• Management of Global Intellectual Property portfolios
• Drafting and negotiating various agreements including licensing, ownership, software and outsourcing
With knowledge of Cuban trademark legislation, our firm will work with our clients trademark matters when necessary. We look at issues such as unfair competition; counterfeiting; prosecuting trademark applications; and, oppositions and cancellations of trademarks.
Changes to Cuban trademark legislation accommodate the new Decree-law 203, which is advanced legal protection even in a closed market and communist economy. Under this new legislation, works such as fragrances, colors, and three-dimensional objects receive trademark protections.
Additionally, this new legislation has provisions for customs enforcement and preliminary relief. The purpose is to update the country with the World Trade Organization (WTO) requirements, particularly the Trade-Related Aspects of Intellectual Property (TRIPS). Clients could receive preliminary relief through seizure or a 20 day temporary restraining order when trademark rights are violated.
Continued protection may occur after the 20 days if a judicial action is instituted with an ex parte application. Likewise, a customs injunctive relief is issued for 10 days with extended protection for an additional 10 days. Whether clients seek a preliminary or customs injunctive relief, bond is necessary to guarantee damages if proceedings are not justified. This process is very similar to the way piracy is fought in other countries.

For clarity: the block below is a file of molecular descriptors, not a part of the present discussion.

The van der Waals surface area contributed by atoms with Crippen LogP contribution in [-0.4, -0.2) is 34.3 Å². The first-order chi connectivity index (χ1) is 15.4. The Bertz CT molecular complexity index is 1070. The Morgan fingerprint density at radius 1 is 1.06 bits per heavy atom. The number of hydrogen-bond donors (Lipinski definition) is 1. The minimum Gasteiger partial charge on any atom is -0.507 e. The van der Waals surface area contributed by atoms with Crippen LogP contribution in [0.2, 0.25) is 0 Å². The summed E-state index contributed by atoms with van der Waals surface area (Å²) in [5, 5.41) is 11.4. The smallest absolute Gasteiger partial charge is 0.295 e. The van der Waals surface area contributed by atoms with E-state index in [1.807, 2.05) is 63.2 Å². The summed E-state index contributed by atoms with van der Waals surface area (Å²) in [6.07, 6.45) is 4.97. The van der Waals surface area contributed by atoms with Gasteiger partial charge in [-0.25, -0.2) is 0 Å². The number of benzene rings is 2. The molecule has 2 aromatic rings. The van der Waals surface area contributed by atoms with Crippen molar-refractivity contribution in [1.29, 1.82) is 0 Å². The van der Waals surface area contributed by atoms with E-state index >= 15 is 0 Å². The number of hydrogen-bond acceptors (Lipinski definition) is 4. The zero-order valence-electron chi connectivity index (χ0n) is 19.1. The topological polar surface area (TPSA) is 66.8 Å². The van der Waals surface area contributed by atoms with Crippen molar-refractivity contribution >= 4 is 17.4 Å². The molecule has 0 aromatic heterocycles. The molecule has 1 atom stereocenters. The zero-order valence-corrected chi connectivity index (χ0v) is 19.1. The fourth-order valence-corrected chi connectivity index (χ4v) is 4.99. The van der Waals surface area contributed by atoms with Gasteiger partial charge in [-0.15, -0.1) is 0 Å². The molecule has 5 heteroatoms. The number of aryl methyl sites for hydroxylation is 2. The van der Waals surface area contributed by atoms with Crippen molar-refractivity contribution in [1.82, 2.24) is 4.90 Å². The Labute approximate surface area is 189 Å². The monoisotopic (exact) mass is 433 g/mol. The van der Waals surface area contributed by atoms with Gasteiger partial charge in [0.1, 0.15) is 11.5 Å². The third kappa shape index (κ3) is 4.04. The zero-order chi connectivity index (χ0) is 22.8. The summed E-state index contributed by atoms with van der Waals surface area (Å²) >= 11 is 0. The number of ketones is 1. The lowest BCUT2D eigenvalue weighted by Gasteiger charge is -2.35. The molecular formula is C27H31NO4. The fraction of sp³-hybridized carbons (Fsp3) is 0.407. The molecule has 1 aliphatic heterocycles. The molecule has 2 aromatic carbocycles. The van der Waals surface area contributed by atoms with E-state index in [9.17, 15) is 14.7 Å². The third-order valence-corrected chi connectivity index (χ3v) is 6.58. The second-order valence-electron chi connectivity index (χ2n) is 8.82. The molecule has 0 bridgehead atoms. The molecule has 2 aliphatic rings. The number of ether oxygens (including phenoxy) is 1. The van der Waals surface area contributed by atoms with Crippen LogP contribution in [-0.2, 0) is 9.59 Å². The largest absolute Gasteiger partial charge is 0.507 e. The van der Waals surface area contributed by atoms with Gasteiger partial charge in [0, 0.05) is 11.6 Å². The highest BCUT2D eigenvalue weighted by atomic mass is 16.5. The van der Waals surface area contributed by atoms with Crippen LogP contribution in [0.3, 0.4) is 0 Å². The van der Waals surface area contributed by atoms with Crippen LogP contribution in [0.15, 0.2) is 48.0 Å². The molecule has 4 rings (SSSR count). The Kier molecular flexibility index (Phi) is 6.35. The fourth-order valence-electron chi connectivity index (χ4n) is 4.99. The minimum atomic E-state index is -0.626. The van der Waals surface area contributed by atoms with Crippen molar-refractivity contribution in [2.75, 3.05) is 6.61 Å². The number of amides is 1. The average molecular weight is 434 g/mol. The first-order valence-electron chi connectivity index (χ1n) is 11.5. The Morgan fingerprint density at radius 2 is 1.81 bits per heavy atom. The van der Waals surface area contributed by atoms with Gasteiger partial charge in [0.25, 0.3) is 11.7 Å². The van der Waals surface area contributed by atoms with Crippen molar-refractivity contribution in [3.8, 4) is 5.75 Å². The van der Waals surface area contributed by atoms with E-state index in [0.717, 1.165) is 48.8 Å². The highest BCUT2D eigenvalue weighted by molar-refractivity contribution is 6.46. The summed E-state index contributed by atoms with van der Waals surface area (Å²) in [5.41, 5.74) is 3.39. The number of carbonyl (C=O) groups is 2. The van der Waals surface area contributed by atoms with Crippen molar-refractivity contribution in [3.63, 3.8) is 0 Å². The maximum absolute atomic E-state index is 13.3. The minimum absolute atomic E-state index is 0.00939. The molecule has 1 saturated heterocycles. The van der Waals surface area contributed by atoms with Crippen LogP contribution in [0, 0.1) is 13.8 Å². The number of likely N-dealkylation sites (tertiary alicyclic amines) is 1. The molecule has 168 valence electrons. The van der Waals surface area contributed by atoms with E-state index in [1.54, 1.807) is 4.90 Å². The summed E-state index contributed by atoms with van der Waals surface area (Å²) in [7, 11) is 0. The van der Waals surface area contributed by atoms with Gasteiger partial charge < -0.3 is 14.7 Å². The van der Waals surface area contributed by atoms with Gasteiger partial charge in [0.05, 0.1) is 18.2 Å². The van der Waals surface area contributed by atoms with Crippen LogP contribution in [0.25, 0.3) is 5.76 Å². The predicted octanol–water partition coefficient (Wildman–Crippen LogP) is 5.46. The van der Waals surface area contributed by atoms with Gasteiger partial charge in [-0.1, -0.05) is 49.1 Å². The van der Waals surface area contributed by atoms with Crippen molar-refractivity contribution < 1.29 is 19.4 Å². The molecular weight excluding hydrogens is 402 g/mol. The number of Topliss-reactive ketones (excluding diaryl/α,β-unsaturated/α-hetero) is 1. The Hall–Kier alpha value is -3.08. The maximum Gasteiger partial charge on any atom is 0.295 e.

Lifting the U.S. embargo notwithstanding, the indifference towards Cuba’s patent laws should not be deemed superfluous. Rather, the changes to legislation may lead to increased business activity. Such changes highlight the difference in the advancement of social policies relative to intellectual property law. This may lead to unpredictable results when litigation occurs surrounding a patent law issue.
Cuba has numerous commitments as part of multilateral treaties regarding international intellectual property legislation. Some of these treaty commitments include:
• Paris Convention for the Protection of Intellectual Property
• Strasbourg Agreement on Patent Classification
• Budapest Agreement on Microorganism
• Madrid Arrangement and Madrid Protocol –concerning trademark
• Santiago Convention of 1923
• Nice Agreement on Classification of Goods and Services
• Buenos Aires Convention of 1910
• Pan-American Convention of 1929
• Universal Copyright Convention
• Berne Convention for the Protection of Literary and Artistic Works
• Vienna Agreement on Classification of the Figurative Elements of Marks
• Lisbon Agreement on Appellations of Origin
• World Intellectual Property Organization (WIPO)
In addition to the above list, the Cuban government has signed the following Geneva treaties, even though neither is yet enforceable:
• Geneva Act of the Hague Agreement Concerning the International Registration of Industrial Designs
• Patent Law Treaty
Cuba is positioned to have an infrastructure to protect intellectual property rights as it participates in international trade.